Figure 4. Overexpression of brlA is not sufficient to induce conidiation in the absence of urdA. (A) Aspergillus nidulans wild type (TRV50) and ΔurdA strains were transformed with an overexpression plasmid containing A. nidulans brlA coding region driven by the inducible promoter alcA. Diagnostic PCR was used to confirm the incorporation of the overexpression plasmid into the genome of the ΔurdA host strain after transformation, using primers AN_alcA(P)_F & ANbrlA_R (Table S2), labeled in this figure as F and R respectively. The expected 3 kb PCR product was obtained. (B) A. nidulans wild type (WT), ΔurdA, OEbrlA and ΔurdA-OEbrlA strains were inoculated with 106 conidia/mL in liquid GMM at 250 rpm for 18 h and then shifted onto solid GMM or TMM. Micrographs were taken after 12 days with a Leica MZ75 dissecting microscope attached to a Leica DC50LP camera at 50× magnification. (C) One gram of mycelium was also inoculated in 50 mL of liquid TMM and grown at 37 °C for 18 h after shift to observed possible formation of conidia in submerged cultures. Black arrows show formation of conidia from the tip of hyphae.
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Figure 5. urdA represses sexual development. (A) Quantification of cleistothecia (both immature and mature) in 36 h and 48 h cultures grown on solid GMM in light and dark. Asterisks indicate not detected. Top-agar inoculated cultures were used to analyze the expression of nsdD (B) steA (C) and veA (D). Values are means of three replicates and error bar indicates standard errors. Different letters above the bar graphs represent significantly different values (p ≤ 0.05).
Figure 5. urdA represses sexual development. (A) Quantification of cleistothecia (both immature and mature) in 36 h and 48 h cultures grown on solid GMM in light and dark. Asterisks indicate not detected. Top-agar inoculated cultures were used to analyze the expression of nsdD (B) steA (C) and veA (D). Values are means of three replicates and error bar indicates standard errors. Different letters above the bar graphs represent significantly different values (p ≤ 0.05).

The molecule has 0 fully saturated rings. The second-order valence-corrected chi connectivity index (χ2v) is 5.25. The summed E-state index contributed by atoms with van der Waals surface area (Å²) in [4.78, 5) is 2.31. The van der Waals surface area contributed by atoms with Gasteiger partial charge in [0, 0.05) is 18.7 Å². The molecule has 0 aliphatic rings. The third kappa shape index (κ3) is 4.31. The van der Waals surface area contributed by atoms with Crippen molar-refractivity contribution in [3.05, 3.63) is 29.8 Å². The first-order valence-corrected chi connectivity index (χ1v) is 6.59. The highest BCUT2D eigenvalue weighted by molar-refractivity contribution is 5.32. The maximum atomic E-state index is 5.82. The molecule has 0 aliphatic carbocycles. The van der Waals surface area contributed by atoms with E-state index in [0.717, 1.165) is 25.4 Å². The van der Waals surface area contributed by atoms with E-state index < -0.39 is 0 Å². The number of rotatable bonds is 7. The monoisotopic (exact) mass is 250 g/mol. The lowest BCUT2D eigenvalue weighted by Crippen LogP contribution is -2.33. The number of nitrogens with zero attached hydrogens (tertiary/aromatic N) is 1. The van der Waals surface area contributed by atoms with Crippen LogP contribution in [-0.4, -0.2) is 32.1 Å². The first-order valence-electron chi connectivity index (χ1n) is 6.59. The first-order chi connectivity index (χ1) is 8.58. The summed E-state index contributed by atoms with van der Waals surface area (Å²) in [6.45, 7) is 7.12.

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Figure 6. Heterologous complementation of A. flavus urdA in the A. nidulans ΔurdA strain. (A) A. nidulans and A. flavus urdA complementation strains (urdA-com and AflurdA-com respectively), together with the ΔurdA and wild type (WT) control were point-inoculated on GMM and incubated for 4 days at 37 °C in the light. (B) Quantification of conidia. Cores (7 mm diameter) were collected 1 cm from the colony center, homogenized in water and counted under the microscope. (C) Quantification of cleistothecia. Cores (16 mm diameter) were harvested 1 cm from the colony center and sprayed with 70% ethanol to improve visualization of fruiting bodies. Asterisks indicate not detected. Values are means of three replicates and error bars indicate standard errors. Different letters above the bar graphs represent significantly different values (p ≤ 0.05).
Figure 6. Heterologous complementation of A. flavus urdA in the A. nidulans ΔurdA strain. (A) A. nidulans and A. flavus urdA complementation strains (urdA-com and AflurdA-com respectively), together with the ΔurdA and wild type (WT) control were point-inoculated on GMM and incubated for 4 days at 37 °C in the light. (B) Quantification of conidia. Cores (7 mm diameter) were collected 1 cm from the colony center, homogenized in water and counted under the microscope. (C) Quantification of cleistothecia. Cores (16 mm diameter) were harvested 1 cm from the colony center and sprayed with 70% ethanol to improve visualization of fruiting bodies. Asterisks indicate not detected. Values are means of three replicates and error bars indicate standard errors. Different letters above the bar graphs represent significantly different values (p ≤ 0.05).
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Figure 7. Effect of urdA on sterigmatocystin (ST) production in A. nidulans. (A) Thin-layer chromatography (TLC) analysis of ST produced by wild type (WT) and ΔurdA cultures grown on top-agar inoculated solid GMM at 37 °C in light and dark conditions for 36 h, and 48 h. ST, a commercial ST standard from SIGMA. Broken arrows indicate other metabolites whose synthesis is also affected by urdA. (B) Densitometry of the ST bands using ImageJ software [51]. The ST bands were normalized to wild-type levels in the light, considered as 100 percent. (C) Effect of urdA on aflR and stcU expression analyzed by RT-qPCR. Values are means of three replicates and error bar indicates standard errors. Different letters above the bar graphs represent significantly different values (p ≤ 0.05).
Figure 7. Effect of urdA on sterigmatocystin (ST) production in A. nidulans. (A) Thin-layer chromatography (TLC) analysis of ST produced by wild type (WT) and ΔurdA cultures grown on top-agar inoculated solid GMM at 37 °C in light and dark conditions for 36 h, and 48 h. ST, a commercial ST standard from SIGMA. Broken arrows indicate other metabolites whose synthesis is also affected by urdA. (B) Densitometry of the ST bands using ImageJ software [51]. The ST bands were normalized to wild-type levels in the light, considered as 100 percent. (C) Effect of urdA on aflR and stcU expression analyzed by RT-qPCR. Values are means of three replicates and error bar indicates standard errors. Different letters above the bar graphs represent significantly different values (p ≤ 0.05).